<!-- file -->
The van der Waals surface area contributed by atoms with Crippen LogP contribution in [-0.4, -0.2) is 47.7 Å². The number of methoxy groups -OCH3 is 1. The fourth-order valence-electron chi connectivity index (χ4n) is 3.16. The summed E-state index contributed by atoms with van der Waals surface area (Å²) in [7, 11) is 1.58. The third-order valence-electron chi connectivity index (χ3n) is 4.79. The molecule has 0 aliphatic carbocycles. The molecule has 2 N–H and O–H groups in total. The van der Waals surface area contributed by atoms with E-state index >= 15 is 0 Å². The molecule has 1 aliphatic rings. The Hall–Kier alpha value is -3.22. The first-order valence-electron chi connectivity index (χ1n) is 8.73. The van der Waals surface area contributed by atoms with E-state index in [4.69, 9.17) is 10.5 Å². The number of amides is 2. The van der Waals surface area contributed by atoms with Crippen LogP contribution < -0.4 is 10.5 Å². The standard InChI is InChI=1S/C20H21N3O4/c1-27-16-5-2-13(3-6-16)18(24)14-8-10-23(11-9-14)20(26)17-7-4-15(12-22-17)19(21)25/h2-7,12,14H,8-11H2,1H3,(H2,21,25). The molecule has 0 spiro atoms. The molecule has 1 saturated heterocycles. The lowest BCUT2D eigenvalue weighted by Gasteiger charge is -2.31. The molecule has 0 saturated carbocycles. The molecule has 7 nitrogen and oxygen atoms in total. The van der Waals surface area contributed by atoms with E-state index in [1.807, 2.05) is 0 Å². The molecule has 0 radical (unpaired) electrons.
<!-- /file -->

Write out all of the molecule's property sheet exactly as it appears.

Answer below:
The van der Waals surface area contributed by atoms with Crippen LogP contribution in [-0.4, -0.2) is 47.7 Å². The number of methoxy groups -OCH3 is 1. The fourth-order valence-electron chi connectivity index (χ4n) is 3.16. The summed E-state index contributed by atoms with van der Waals surface area (Å²) in [7, 11) is 1.58. The third-order valence-electron chi connectivity index (χ3n) is 4.79. The molecule has 0 aliphatic carbocycles. The molecule has 2 N–H and O–H groups in total. The van der Waals surface area contributed by atoms with E-state index >= 15 is 0 Å². The molecule has 1 aliphatic rings. The Hall–Kier alpha value is -3.22. The first-order valence-electron chi connectivity index (χ1n) is 8.73. The van der Waals surface area contributed by atoms with E-state index in [4.69, 9.17) is 10.5 Å². The number of amides is 2. The van der Waals surface area contributed by atoms with Crippen LogP contribution < -0.4 is 10.5 Å². The standard InChI is InChI=1S/C20H21N3O4/c1-27-16-5-2-13(3-6-16)18(24)14-8-10-23(11-9-14)20(26)17-7-4-15(12-22-17)19(21)25/h2-7,12,14H,8-11H2,1H3,(H2,21,25). The molecule has 0 spiro atoms. The molecule has 1 saturated heterocycles. The lowest BCUT2D eigenvalue weighted by Gasteiger charge is -2.31. The molecule has 0 saturated carbocycles. The molecule has 7 nitrogen and oxygen atoms in total. The van der Waals surface area contributed by atoms with E-state index in [1.807, 2.05) is 0 Å². The molecule has 0 radical (unpaired) electrons.